For the opening of Hofman and Grant avenues, the establishment of an up-to-date sewer system and important public improvements, the people of Geneva are indebted to Frank C. Hofmann, an enterprising and progressive German-American citizen, whose faithful performance of the various duties he has been called upon to fulfill under both town and city governments, has proved of inestimable value to the city of his adoption.
Mr. Hofmann doubtless inherited his marked business ability and sterling integrity from his Teutonic ancestors, who were of the industrial class, to which the German Empire of to-day owes its strength and stability. His grandfather, Peter Hofmann, was born in Germany in 1776, died in 1864; his grandmother, Katherine (Grim) Hofmann, was born in Baden, Germany, in 1776, died in 1872. His father, Hubert C. Hofmann, born in Germany, 1820, died in 1860, owned and operated two tanneries. Hubert C. Hofmann married Catherine Hofmann, born in 1822, came to America in 1890, and died in 1894.
Frank Christian Hofmann, son of Hubert C. and Catherine Hofmann, was born in Amerbach, Germany, December 10, 1849. He was reared and educated in the “Fatherland,” and at the age of thirteen began an apprenticeship of four years at the butcher’s trade. Arriving in this country in 1869 he located first in Manitowoc, Wisconsin, and later in Buffalo, New York, and some three years later removed to Rochester, this state. About 1895 he went to Geneva, where he found employment as a butcher with W. I. Higgins, and finding himself at the expiration of two years in a position to engage in business for himself, he entered the meat and provision trade in partnership with Gustavus C. Wilkens. After a prosperous existence of seven years the firm of Hofmann & Wilkens was dissolved by mutual consent, and Mr. Hofmann continued in business alone, opening a meat market and provision store at Nos. 49 and 51 Seneca street, and carrying it on successfully for twelve years, at the expiration of which time he retired permanently from that trade. For a number of years Mr. Hofmann has devoted his attention to the real estate business, and also to several profitable commercial enterprises. In 1895 he opened Hofmann avenue, and in 1900 opened Grant avenue, both of which are exceedingly desirable residential sections, and in addition to developing property for building purposes he has erected some substantial buildings for residential and business use. These include a large brick block on Avenue B, Torrey Park, divided into flats and stores (built in 1898), and the Masonic Temple, and an attractive brick and stone office building located on Seneca street in the heart of the business district. The foundation of this building was begun June 2, 1898, and it was completed and occupied by September 1, of the same year, thus establishing a record for rapidity of construction hitherto unequalled in Western New York. A strange fact might be recorded that it never rained during the day time during the the construction of this building. Besides his real estate enterprises he is proprietor of the Torrey Park Drug Store, president of the Allen Drug Company, of Geneva, and also of the City Hall Pharmacy, of Auburn, New York. In politics Mr. Hofmann is a Republican. In 1894 he was elected a trustee of the village from the second ward. and was re-elected in 1896; was chosen police commissioner in 1896 for a term of six years, and was therefore the last to hold that office under the old town government. He was elected an assessor in 1898 and again in 1900, and was chairman of the committee on electric lights. During the administration of President Herendeen he secured the enactment by the village government of a bill providing for the purchase by the municipality of the Geneva Water Works, hitherto a private corporation, and was also responsible for the establishment of an entirely new sewer system, a sanitary improvement, the value of which cannot be too highly estimated.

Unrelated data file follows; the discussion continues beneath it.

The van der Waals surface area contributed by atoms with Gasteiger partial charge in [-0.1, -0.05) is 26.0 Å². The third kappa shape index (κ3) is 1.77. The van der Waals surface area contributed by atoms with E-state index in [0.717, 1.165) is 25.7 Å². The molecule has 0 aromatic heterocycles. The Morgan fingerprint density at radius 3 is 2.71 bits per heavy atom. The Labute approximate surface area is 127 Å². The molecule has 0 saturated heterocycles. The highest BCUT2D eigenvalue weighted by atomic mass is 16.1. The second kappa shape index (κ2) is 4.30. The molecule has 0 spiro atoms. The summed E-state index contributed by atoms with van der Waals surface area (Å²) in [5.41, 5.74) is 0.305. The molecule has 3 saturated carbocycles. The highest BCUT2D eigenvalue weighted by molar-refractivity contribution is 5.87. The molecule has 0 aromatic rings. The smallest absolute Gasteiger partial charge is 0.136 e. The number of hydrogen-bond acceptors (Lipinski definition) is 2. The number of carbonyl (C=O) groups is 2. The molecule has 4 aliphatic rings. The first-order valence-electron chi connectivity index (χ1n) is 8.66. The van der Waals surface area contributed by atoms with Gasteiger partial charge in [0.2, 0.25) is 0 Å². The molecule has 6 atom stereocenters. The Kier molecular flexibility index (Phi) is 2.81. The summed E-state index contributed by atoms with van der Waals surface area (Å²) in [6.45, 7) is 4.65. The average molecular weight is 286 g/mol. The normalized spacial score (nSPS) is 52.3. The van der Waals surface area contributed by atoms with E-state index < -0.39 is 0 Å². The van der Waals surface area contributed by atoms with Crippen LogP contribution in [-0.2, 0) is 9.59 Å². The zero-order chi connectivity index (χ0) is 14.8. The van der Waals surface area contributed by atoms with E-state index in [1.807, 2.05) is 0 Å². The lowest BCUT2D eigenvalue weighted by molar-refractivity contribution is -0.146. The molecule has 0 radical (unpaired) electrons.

In 1910 he was a delegate to the Republican state convention at Saratoga and assisted in the selection of candidates to he nominated by that body. He has served as president of the Geneva Board of Trade a number of terms, and is treasurer of the Economic Relief Association. He is called the father of the city charter, as he worked faithfully to bring about the charter that made Geneva a city. In the Masonic Order he has attained the thirty-second degree, being a member of the local blue lodge, chapter and commandery; has held all of the important offices of these bodies including that of eminent commander, and is numbered among the Ancient and Accepted Nobles of the Order of the Mystic Shrine in Rochester. He also affiliates with the Improved Order of Red Men, and the German Harugari.
In 1880 Mr. Hofmann was married in Geneva to Margaret Catherine Klopfer, born in Williamsburg, New York, June 3, 1855, daughter of John Michael and Anna Barbara (Kerndter) Klopfer. Children: 1. Frank, born in 1882, died in infancy. 2. Anna G., born in 1884, married Frank Day in 1908; one child, Margaret. 3. Charles, born in 1886, died in 1901. 4. Elizabeth, born in 1888, graduate of the Genesee Normal School, teacher in the pnblic schools. 5. Edward John, born in 1900.